Over 30,000 deaths occur from automobile accidents each year in the United States. Self-driving cars have the potential to reduce this number by eliminating human driver error behind the wheel; however, in practice, it is the human driver with hands on the wheel that is required for safety.
Last July, Tesla driver, Joshua Brown was killed in the first known fatal crash while riding in the self-driving, Tesla Model S. At the time of the incident, Brown was watching a Harry Potter movie while the vehicle was in autopilot mode, when the vehicle’s sensor system failed to distinguish a large white 18-wheeler tractor-trailer crossing the highway. The Tesla Model S uses the road lane lines to automatically steer the vehicle and adjust its speed while the vehicle’s cameras and radar technology to avoid traffic. Tesla’s response was that the Model S attempted to drive full speed under the truck trailer, impacting the windshield, and it continued 100 feet off the road colliding with a utility pole killing Brown upon impact.
The Department of Transportation and the National Highway Safety Administration are investigating these vehicles and updating their guidelines, which are currently not mandatory. The guidelines advise manufacturers to classify their vehicle’s levels of Automation (Conditional, High, and Full Automation); revise unnecessary design elements from the safety self-assessment; align with Federal Guidance with the latest developments and industry terminology; and encourage States to allow the DOT to regulate the safety design and performance of these vehicles. However, there is an inherent conflict of interest. Currently, manufacturers design the safety systems while the same manufacturers are eager to make millions from consumer purchases at the most affordable costs.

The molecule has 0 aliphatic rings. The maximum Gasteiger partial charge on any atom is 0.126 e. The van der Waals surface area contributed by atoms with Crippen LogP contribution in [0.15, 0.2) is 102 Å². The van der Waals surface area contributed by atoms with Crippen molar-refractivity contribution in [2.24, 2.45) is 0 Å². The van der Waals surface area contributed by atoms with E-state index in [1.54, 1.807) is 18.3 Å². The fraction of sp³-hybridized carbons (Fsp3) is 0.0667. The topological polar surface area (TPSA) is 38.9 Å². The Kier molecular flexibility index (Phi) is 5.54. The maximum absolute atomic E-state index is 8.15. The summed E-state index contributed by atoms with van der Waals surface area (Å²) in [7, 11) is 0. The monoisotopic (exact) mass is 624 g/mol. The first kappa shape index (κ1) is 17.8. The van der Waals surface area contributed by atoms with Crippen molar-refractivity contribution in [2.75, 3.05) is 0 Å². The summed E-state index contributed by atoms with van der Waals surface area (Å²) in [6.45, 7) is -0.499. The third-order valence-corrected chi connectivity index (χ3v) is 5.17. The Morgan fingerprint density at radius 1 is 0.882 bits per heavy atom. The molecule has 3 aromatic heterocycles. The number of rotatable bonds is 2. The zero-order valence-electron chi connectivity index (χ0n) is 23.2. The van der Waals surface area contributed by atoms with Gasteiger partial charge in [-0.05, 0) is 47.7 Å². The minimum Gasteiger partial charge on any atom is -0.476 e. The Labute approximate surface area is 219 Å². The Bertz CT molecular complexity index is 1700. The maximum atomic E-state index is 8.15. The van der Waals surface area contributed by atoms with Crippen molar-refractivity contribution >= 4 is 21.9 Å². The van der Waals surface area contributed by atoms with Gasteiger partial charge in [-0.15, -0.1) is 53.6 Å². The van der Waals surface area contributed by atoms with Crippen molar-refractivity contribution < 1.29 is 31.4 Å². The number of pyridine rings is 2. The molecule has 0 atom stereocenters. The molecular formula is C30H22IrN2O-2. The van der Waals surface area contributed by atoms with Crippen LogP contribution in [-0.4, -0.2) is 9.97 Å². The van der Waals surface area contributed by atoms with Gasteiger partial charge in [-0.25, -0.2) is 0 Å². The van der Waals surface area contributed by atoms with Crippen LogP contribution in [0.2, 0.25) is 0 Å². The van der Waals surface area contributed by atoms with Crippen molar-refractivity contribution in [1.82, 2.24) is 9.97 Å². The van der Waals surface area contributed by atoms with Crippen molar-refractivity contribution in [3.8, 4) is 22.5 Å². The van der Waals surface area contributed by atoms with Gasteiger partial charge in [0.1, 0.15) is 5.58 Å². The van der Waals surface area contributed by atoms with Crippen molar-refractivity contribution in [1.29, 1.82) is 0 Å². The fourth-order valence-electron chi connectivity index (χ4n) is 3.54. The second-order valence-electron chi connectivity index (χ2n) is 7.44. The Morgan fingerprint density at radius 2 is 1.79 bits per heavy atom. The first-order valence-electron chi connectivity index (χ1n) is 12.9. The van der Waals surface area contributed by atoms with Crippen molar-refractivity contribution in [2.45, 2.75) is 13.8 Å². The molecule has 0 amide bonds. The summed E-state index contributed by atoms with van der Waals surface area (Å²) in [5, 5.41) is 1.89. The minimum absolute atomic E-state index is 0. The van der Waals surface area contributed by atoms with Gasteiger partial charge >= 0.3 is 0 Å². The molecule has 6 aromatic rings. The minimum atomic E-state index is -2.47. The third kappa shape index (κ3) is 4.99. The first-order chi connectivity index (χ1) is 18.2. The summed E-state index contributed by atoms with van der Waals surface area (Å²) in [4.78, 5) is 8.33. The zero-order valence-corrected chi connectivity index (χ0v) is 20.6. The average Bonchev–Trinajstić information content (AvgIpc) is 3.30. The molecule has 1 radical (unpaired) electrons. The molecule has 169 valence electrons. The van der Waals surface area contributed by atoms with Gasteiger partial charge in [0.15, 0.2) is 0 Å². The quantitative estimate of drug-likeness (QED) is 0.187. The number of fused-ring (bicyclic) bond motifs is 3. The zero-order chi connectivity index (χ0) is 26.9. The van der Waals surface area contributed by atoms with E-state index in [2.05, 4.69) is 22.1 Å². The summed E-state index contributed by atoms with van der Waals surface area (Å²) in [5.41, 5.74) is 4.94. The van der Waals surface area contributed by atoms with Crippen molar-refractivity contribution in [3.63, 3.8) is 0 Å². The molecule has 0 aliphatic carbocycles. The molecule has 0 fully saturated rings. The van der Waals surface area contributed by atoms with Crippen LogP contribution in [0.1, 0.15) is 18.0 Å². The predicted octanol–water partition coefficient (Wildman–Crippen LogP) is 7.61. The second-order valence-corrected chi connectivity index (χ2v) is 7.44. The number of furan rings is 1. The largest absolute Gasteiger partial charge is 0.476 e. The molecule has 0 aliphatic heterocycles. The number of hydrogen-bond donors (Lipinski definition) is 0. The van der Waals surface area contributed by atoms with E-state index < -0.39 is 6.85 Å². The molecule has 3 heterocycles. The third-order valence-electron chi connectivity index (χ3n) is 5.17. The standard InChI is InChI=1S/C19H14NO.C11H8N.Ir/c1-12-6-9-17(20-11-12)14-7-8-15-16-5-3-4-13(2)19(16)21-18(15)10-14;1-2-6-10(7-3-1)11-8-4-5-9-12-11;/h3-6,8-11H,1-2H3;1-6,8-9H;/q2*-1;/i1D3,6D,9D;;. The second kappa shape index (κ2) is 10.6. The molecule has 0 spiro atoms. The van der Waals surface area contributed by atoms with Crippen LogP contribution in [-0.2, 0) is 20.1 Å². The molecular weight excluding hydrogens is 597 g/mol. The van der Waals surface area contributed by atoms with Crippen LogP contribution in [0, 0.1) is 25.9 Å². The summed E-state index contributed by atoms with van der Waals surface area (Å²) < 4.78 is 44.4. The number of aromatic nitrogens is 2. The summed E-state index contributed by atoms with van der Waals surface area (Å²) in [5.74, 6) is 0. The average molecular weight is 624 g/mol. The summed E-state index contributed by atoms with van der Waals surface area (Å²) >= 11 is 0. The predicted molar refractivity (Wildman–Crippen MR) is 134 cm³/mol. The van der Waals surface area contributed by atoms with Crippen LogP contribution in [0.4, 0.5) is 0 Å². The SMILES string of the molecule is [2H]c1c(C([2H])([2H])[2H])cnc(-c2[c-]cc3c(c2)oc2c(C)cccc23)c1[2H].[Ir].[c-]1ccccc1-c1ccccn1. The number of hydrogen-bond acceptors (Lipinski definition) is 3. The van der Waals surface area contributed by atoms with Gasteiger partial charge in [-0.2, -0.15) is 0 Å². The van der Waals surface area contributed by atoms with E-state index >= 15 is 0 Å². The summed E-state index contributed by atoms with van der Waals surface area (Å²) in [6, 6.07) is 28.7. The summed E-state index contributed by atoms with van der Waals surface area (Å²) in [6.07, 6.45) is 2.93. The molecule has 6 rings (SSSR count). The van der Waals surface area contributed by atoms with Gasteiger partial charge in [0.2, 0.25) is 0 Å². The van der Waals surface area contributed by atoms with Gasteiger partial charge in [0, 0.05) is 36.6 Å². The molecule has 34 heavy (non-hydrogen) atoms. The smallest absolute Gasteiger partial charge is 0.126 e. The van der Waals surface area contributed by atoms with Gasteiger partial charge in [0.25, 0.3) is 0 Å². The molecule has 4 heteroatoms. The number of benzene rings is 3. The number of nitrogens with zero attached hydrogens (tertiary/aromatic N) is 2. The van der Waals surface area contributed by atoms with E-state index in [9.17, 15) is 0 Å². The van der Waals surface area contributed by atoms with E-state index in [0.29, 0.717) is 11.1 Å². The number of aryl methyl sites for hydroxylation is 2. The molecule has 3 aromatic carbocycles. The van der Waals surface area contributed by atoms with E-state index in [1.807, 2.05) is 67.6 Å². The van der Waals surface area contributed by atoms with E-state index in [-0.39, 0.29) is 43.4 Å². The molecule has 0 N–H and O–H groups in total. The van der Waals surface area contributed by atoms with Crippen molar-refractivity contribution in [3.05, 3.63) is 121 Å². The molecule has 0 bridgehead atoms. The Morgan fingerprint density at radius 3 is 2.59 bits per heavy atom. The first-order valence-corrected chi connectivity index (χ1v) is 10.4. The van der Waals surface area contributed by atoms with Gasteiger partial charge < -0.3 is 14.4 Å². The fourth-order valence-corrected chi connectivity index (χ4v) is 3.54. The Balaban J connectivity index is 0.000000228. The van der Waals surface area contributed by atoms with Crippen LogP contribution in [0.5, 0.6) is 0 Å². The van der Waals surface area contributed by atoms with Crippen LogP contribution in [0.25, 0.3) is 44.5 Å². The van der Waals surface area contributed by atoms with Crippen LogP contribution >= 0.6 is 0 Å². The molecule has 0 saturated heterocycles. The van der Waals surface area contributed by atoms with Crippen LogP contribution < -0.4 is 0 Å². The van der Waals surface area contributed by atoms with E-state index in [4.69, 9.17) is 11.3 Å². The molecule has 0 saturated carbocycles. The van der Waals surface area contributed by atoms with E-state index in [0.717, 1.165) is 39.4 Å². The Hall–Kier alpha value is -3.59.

An example of this self-regulation, Tesla sent an update to its Autopilot software on the weekend of July10th-11th, 2018. The update will notify Tesla drivers more frequently to keep their hands on the wheel when the Autopilot feature is engaged. Tesla acknowledges that vehicles have been involved in fatal crashes during which Autopilot was engaged but the drivers were not holding the steering wheel in the moments before impact. A fatal crash earlier this year prompted the NTSB to open a probe. A preliminary report released last week revealed that the driver’s hands were off the steering wheel for six seconds before his Model X collided with a highway barrier. It seems that Tesla’s Autopilot does not replace the human driver as its name suggests.
If you or a loved one has been injured in a self-driving car where the vehicle systems failed to properly function or protect you, you may have a potential claim for damages against the manufacturer. The Ammons Law Firm and its team have the legal resources and experience to assist you. Call (281) 801-5617